Great article written by Anita Loomba at Leaderswest on January 12, 2013
1. Help Customers Break through “Action Paralysis” by Setting Minimums
Research by professor Robert Ciadini showcased how adding a minimum to a request increased donations for the American Cancer Society by 78%. Remind your customers about how easy it is to get started (“no payments for the first month!”) to help them break through action paralysis.
2. Embrace the Power of Labels
In a behavioral study examing voting patterns, researchers found that people who they randomly labeled as “politically active” were 15% more likely to vote. Despite the fact that they were randomly chosen, the label ended up affecting their actions. Label your customers as a part of a superior group and their actions will reflect those characteristics.
3. Understand the 3 Types of Buyers
Neureconomics experts have labeled human spending patterns as (literally) a process of “spending ’til it hurts.” According to the research, there are largely 3 types of buyers: tightwads, average buyers and spendthrifts. To sell to tightwads, be sure to focus on bundling products, re-framing product value ($100/month vs. $1200/year) and reducing the amount of small fees associated with your product.
4. Highlight Strengths by Admitting Shortcomings
According to data from social psychologist Fiona Lee, customers were more trustworthy of companies who admitted to “strategic feelings” over those who blamed external sources for company problems (even if they were true!) She concluded that buyers are okay with companies admitting to faults from time to time, as they show that the company is actively looking to fix the problem, rather than passing blame to an outside source.
5. Use Urgency the Smart Way
Urgency and scarcity are known to drive up sales, but according to research from Howard Leventhal, people are prone to block out urgent messages if they aren’t given information on how to follow-up. Leventhal proved this hypothesis with a test involving tetanus shots, and found that those subjects who received follow-up information were 25% more likely to go get vaccinated.
6. Make Their Brain Light Up ‘Instantly’
Several Magnetic Resonance Imaging (MRI) studies have shown that our frontal cortex is highly active when we think about waiting for something (that’s a no-no for more sales). To better appeal to customers, remind them that your product (or service) can solve their pain points fast. Focusing on quick arrivals, fast shipping and “instant gratification” can be just the incentive customers need to buy.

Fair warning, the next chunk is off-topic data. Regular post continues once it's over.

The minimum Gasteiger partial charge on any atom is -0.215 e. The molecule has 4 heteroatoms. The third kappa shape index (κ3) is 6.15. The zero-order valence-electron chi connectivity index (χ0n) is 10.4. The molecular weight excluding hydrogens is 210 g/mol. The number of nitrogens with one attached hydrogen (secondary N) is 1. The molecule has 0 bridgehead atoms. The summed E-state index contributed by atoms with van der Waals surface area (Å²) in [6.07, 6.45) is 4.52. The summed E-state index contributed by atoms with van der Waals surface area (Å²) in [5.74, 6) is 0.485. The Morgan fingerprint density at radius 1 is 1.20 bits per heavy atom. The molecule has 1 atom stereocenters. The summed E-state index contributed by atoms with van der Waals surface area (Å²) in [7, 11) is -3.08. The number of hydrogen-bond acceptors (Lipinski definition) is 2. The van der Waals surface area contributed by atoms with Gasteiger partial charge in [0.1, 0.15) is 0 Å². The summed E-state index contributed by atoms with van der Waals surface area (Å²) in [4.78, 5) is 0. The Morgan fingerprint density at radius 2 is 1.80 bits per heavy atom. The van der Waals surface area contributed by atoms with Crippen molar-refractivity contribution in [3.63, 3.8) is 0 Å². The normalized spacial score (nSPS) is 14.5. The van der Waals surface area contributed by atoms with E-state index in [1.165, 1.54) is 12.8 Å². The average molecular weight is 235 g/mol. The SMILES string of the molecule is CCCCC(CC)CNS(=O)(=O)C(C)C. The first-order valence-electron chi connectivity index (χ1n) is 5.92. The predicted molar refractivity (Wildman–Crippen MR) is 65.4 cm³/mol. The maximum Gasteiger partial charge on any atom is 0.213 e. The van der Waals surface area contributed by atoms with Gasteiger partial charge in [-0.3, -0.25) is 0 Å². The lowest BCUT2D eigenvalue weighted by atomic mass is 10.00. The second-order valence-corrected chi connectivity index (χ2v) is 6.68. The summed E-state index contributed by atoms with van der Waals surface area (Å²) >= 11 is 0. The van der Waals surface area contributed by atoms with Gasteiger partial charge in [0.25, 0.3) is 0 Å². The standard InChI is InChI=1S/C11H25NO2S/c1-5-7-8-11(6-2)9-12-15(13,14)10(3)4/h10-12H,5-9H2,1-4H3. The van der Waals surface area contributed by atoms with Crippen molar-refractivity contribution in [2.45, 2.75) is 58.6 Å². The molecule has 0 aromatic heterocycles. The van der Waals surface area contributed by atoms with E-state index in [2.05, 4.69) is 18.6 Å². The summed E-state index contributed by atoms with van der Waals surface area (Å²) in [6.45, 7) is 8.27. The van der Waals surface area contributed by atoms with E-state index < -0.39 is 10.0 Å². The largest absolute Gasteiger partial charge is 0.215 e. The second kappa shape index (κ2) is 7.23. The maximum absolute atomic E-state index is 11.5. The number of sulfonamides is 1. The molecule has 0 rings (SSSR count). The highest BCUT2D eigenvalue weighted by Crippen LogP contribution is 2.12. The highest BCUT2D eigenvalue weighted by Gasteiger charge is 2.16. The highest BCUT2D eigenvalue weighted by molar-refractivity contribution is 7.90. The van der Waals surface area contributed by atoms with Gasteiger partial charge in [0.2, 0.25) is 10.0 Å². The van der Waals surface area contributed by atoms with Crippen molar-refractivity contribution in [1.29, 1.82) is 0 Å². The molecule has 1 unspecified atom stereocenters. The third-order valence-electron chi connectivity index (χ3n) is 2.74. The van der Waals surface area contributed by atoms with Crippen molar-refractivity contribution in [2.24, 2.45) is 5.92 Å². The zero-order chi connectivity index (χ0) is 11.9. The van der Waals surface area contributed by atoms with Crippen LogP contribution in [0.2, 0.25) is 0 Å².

7. Make an Enemy
According to some starting research from social psychologist Henri Tajifel, people can be divided (and more loyal to their in-group) from the most menial of distinctions. Companies like Apple leverage this through tactics like their Mac vs. PC commercials. Making enemies is less about being harsh to people or competitors and more about labeling (see #2) your customers. Examples include how some apparel companies are “only for athletes” or how certain beverage companies don’t make “wimpy light beer”.
8. Stand for Something
Of customers who have a strong relationship with a single brand, over 64% said it was because they had shared values with the company in question. A great example is the community that has formed around companies like Tom’s Shoes, a company that donates a pair of shoes to those in need for every pair of shoes sold.
9. Devil’s Advocate
Marketers can learn an important lesson from this ancient Catholic tradition: research shows that when groups of people have their ideas questioned by a “devil’s advocate”, they actually increase their confidence in their original stance. Your business can utilize this information by playing the devil’s advocate yourself, increasing the confidence of already interested customers (who are the ones most likely to buy your products). Address their concerns and dismiss them with well researched information and examples.
10. Keep ’em on Their Toes
While customers value consistency, they also like surprises: in a classic study by psychologist Norbert Schwartz, he found that as little as 10 cents was enough to change the outloook of participants who found the money by surprise. Utilize this process of “surprise reciprocity” by creating small WOWs that customers don’t expect. Remember, it doesn’t have to be a costly endeavor, it really is the thought that counts.